Dasavidha-rājadhamma or "Ten Duties of a King," refers to duties that leaders of governments or organizations should follow.
Walpola Rahula states:
- Of course the term ‘king’ (Raja) of old should be replaced today by the term ‘Government.’ ‘The Ten Duties of the King,’ therefore, apply today to all those constitute the government, such as head of state, ministers, political leaders, legislative and administrative officers, etc.
The ten duties
Dasavidha-rājadhamma consists of:
1. Dāna (charity) — being prepared to sacrifice one's own pleasure for the well-being of the public, such as giving away one's belongings or other things to support or assist others, including giving knowledge and serving public interests.
2. Sīla (morality) — practicing physical and mental morals, and being a good example of others.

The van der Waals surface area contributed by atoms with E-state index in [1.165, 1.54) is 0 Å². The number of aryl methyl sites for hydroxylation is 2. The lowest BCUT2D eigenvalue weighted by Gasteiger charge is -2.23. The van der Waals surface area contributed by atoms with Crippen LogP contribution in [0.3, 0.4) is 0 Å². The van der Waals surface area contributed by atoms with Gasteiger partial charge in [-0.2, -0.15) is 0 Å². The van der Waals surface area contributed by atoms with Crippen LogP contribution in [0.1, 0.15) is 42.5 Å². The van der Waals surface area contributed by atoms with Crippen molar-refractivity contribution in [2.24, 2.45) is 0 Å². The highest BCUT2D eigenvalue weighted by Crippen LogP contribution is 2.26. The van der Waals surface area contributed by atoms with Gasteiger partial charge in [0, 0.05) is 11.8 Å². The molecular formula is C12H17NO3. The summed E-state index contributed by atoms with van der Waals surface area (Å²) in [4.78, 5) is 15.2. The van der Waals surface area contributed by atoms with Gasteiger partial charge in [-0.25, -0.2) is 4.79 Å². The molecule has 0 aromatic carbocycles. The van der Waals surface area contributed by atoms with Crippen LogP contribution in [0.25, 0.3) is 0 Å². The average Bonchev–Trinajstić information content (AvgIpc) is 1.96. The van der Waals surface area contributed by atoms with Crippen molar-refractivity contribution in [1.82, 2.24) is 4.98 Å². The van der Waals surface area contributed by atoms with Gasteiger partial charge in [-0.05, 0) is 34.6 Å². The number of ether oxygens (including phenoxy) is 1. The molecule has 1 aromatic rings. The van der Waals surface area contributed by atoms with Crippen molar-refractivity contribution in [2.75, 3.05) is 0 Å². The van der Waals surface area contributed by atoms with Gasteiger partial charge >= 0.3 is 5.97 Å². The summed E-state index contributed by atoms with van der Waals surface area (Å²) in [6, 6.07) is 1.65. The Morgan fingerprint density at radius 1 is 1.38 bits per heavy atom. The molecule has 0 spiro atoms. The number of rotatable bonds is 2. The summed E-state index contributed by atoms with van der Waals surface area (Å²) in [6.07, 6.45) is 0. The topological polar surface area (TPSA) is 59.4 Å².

6. Tapa (self controlling) — destroying passion and performing duties without indolence.
8. Avihimsa (non-violence) — exercising non-violence, not being vengeful.
9. Khanti (forbearance) — practicing patience, and trembling to serve public interests.
10. Avirodhana (uprightness) — respecting opinions of other persons, avoiding prejudice and promoting public peace and order.
These ten points are found in the Kuddakanikāya and Jātaka tales. The ten points, in Pali, are:
- Dānaŋ sīlaŋ pariccāgaŋ ājjavaŋ maddavaŋ tapaŋ akkodaŋ avihimsañca khantiñca avirodhanaŋ
- Walpola, pp. 107-108
- Rahula, Walpola. “The Social Teachings of the Buddha.” The Path of Compassion: Writings on Socially Engaged Buddhism. Ed. Fred Eppsteiner. Berkeley: Parallax Press & the Buddhist Peace Fellowship, 1988. 107–108.
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